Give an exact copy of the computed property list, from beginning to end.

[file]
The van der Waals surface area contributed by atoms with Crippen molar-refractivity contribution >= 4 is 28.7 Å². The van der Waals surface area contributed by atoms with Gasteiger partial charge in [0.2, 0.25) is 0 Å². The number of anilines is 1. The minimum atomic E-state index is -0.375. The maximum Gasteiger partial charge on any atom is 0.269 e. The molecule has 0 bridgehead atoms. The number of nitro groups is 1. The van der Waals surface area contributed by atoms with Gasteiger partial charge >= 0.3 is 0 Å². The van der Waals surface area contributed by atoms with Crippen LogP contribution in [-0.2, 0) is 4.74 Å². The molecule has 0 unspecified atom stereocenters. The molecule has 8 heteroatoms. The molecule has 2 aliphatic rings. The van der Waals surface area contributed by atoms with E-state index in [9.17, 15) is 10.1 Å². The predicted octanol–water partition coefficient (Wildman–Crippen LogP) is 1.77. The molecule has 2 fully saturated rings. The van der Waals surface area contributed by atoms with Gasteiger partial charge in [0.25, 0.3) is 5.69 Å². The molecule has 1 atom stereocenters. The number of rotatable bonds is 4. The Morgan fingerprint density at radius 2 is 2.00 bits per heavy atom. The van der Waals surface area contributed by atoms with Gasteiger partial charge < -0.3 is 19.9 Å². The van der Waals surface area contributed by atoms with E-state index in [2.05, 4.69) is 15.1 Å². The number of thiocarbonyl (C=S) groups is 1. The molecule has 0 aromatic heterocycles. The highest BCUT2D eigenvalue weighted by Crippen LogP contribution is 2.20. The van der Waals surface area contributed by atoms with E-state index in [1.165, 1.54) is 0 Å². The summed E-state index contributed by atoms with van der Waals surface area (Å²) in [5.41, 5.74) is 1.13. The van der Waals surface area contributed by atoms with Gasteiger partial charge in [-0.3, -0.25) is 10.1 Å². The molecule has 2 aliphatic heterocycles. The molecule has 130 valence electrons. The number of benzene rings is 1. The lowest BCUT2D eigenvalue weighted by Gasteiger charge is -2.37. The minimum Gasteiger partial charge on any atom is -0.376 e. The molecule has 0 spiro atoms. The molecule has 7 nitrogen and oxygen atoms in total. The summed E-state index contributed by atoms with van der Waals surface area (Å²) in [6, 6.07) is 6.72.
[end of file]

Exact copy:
The van der Waals surface area contributed by atoms with Crippen molar-refractivity contribution >= 4 is 28.7 Å². The van der Waals surface area contributed by atoms with Gasteiger partial charge in [0.2, 0.25) is 0 Å². The number of anilines is 1. The minimum atomic E-state index is -0.375. The maximum Gasteiger partial charge on any atom is 0.269 e. The molecule has 0 bridgehead atoms. The number of nitro groups is 1. The van der Waals surface area contributed by atoms with Gasteiger partial charge >= 0.3 is 0 Å². The van der Waals surface area contributed by atoms with Crippen LogP contribution in [-0.2, 0) is 4.74 Å². The molecule has 0 unspecified atom stereocenters. The molecule has 8 heteroatoms. The molecule has 2 aliphatic rings. The van der Waals surface area contributed by atoms with E-state index in [9.17, 15) is 10.1 Å². The predicted octanol–water partition coefficient (Wildman–Crippen LogP) is 1.77. The molecule has 2 fully saturated rings. The van der Waals surface area contributed by atoms with Gasteiger partial charge in [0.25, 0.3) is 5.69 Å². The molecule has 1 atom stereocenters. The number of rotatable bonds is 4. The Morgan fingerprint density at radius 2 is 2.00 bits per heavy atom. The van der Waals surface area contributed by atoms with Gasteiger partial charge < -0.3 is 19.9 Å². The van der Waals surface area contributed by atoms with E-state index in [2.05, 4.69) is 15.1 Å². The number of thiocarbonyl (C=S) groups is 1. The molecule has 0 aromatic heterocycles. The highest BCUT2D eigenvalue weighted by Crippen LogP contribution is 2.20. The van der Waals surface area contributed by atoms with E-state index in [1.165, 1.54) is 0 Å². The summed E-state index contributed by atoms with van der Waals surface area (Å²) in [5.41, 5.74) is 1.13. The van der Waals surface area contributed by atoms with Gasteiger partial charge in [-0.3, -0.25) is 10.1 Å². The molecule has 2 aliphatic heterocycles. The molecule has 130 valence electrons. The number of benzene rings is 1. The lowest BCUT2D eigenvalue weighted by Gasteiger charge is -2.37. The minimum Gasteiger partial charge on any atom is -0.376 e. The molecule has 0 spiro atoms. The molecule has 7 nitrogen and oxygen atoms in total. The summed E-state index contributed by atoms with van der Waals surface area (Å²) in [6, 6.07) is 6.72.